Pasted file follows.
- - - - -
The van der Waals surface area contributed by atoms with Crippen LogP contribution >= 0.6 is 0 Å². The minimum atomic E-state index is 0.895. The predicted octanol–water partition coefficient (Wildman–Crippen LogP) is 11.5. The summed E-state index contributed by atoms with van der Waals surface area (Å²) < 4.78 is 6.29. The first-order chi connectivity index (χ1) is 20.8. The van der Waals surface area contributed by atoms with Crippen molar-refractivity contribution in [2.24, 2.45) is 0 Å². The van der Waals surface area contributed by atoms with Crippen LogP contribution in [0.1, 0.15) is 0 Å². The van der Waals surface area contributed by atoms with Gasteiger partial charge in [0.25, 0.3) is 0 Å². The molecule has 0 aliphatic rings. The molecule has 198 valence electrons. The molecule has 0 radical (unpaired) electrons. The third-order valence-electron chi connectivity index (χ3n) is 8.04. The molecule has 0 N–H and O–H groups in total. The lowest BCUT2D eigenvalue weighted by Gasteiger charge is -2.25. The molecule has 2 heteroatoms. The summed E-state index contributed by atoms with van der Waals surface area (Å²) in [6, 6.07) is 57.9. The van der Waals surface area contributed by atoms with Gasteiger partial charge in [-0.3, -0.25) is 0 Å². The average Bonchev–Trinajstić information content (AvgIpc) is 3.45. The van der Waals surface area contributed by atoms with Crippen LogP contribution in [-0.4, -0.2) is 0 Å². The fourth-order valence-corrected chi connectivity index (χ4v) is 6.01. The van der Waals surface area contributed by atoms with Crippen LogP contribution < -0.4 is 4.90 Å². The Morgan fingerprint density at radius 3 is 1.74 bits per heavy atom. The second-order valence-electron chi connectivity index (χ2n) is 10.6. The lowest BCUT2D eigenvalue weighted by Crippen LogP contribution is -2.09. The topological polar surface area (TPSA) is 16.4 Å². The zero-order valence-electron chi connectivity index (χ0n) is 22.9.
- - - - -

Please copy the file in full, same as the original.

The van der Waals surface area contributed by atoms with Crippen LogP contribution >= 0.6 is 0 Å². The minimum atomic E-state index is 0.895. The predicted octanol–water partition coefficient (Wildman–Crippen LogP) is 11.5. The summed E-state index contributed by atoms with van der Waals surface area (Å²) < 4.78 is 6.29. The first-order chi connectivity index (χ1) is 20.8. The van der Waals surface area contributed by atoms with Crippen molar-refractivity contribution in [2.24, 2.45) is 0 Å². The van der Waals surface area contributed by atoms with Crippen LogP contribution in [0.1, 0.15) is 0 Å². The van der Waals surface area contributed by atoms with Gasteiger partial charge in [0.25, 0.3) is 0 Å². The molecule has 0 aliphatic rings. The molecule has 198 valence electrons. The molecule has 0 radical (unpaired) electrons. The third-order valence-electron chi connectivity index (χ3n) is 8.04. The molecule has 0 N–H and O–H groups in total. The lowest BCUT2D eigenvalue weighted by Gasteiger charge is -2.25. The molecule has 2 heteroatoms. The summed E-state index contributed by atoms with van der Waals surface area (Å²) in [6, 6.07) is 57.9. The van der Waals surface area contributed by atoms with Gasteiger partial charge in [-0.3, -0.25) is 0 Å². The average Bonchev–Trinajstić information content (AvgIpc) is 3.45. The van der Waals surface area contributed by atoms with Crippen LogP contribution in [-0.4, -0.2) is 0 Å². The fourth-order valence-corrected chi connectivity index (χ4v) is 6.01. The van der Waals surface area contributed by atoms with Crippen LogP contribution < -0.4 is 4.90 Å². The Morgan fingerprint density at radius 3 is 1.74 bits per heavy atom. The second-order valence-electron chi connectivity index (χ2n) is 10.6. The lowest BCUT2D eigenvalue weighted by Crippen LogP contribution is -2.09. The topological polar surface area (TPSA) is 16.4 Å². The zero-order valence-electron chi connectivity index (χ0n) is 22.9.